Founded in the early eighteenth century, Ouro Preto is a masterpiece of colonial Brazilian architecture and art. In fact, UNESCO has declared it a World Heritage Site. Here the intricate details of the buildings and art works clearly reflect the originality and autonomy of the craftsmen and artists who created this monument of Brazilian baroque style. The painting of Manuel da Costa Athaíde and the sculptures of Antônio Francisco Lisboa, Aleijadinho, are living examples of this period of enormous creative inspiration.
A visit to Ouro Preto is a step back into history and past human accomplishments. The town has thirteen large churches and numerous public monuments and buildings. The most spectacular of the churches are Saint Francis, Our Lady of Carmo, Our Lady of the Rosary, Pilar and Antônio Dias. Most local restaurants serve excellent meals based on regional culinary traditions which reflect their Brazilian, European and African origins.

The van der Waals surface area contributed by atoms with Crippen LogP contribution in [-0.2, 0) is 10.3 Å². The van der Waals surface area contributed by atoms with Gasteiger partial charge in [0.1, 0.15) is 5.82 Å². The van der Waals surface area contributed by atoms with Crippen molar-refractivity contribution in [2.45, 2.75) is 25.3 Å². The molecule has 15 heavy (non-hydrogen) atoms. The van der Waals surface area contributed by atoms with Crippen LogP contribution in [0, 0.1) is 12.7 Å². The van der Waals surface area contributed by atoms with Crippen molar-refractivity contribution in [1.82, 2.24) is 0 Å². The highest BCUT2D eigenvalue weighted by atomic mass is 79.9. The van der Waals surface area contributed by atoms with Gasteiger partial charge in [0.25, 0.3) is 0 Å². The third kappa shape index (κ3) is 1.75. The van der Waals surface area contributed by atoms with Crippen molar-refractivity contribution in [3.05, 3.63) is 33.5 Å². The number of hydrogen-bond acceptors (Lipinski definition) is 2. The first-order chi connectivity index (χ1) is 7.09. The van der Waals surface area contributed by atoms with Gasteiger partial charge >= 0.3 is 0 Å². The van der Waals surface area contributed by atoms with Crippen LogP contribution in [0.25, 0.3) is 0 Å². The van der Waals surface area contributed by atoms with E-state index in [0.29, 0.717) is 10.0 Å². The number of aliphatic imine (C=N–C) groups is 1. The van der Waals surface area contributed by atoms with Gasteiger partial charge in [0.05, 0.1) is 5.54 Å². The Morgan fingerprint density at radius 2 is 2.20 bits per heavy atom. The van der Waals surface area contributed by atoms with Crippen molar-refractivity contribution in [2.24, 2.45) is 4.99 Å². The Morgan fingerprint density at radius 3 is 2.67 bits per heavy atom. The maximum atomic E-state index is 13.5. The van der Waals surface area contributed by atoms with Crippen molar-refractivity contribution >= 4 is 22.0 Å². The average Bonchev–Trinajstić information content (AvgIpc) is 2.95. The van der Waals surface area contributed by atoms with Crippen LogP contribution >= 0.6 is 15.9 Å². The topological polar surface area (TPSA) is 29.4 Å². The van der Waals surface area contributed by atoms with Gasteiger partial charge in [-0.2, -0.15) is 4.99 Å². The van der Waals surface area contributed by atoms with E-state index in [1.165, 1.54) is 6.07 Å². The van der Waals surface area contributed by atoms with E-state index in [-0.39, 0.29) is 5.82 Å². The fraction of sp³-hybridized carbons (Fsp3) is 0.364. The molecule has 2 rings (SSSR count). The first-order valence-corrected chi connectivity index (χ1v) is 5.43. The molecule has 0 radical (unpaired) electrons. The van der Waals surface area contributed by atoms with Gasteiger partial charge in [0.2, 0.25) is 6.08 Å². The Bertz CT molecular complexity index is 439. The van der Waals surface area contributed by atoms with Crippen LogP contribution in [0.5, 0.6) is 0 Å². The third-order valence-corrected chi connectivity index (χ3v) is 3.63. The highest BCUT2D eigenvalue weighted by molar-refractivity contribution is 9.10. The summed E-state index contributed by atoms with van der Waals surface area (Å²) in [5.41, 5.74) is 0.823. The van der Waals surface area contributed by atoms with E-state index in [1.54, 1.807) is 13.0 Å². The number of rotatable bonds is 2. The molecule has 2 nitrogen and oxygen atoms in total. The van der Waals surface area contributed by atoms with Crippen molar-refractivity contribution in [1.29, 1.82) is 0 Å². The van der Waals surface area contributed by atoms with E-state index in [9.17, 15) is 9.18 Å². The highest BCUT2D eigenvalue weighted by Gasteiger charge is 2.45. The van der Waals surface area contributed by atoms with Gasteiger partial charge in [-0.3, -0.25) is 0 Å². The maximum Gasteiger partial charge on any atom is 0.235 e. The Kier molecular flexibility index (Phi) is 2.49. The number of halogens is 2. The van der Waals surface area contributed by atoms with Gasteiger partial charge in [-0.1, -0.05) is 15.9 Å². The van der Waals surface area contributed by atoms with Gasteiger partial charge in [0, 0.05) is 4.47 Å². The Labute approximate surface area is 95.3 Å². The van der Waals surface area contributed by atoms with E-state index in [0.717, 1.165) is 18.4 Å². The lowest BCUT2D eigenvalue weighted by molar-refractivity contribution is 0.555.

Other historical cities: a visit to nearby Mariana, and Congonhas are recommended. Farther south toward Rio de Janeiro are São Jão del Rei and Tiradentes. Close to Belo Horizonte are Diamantina and Sabará.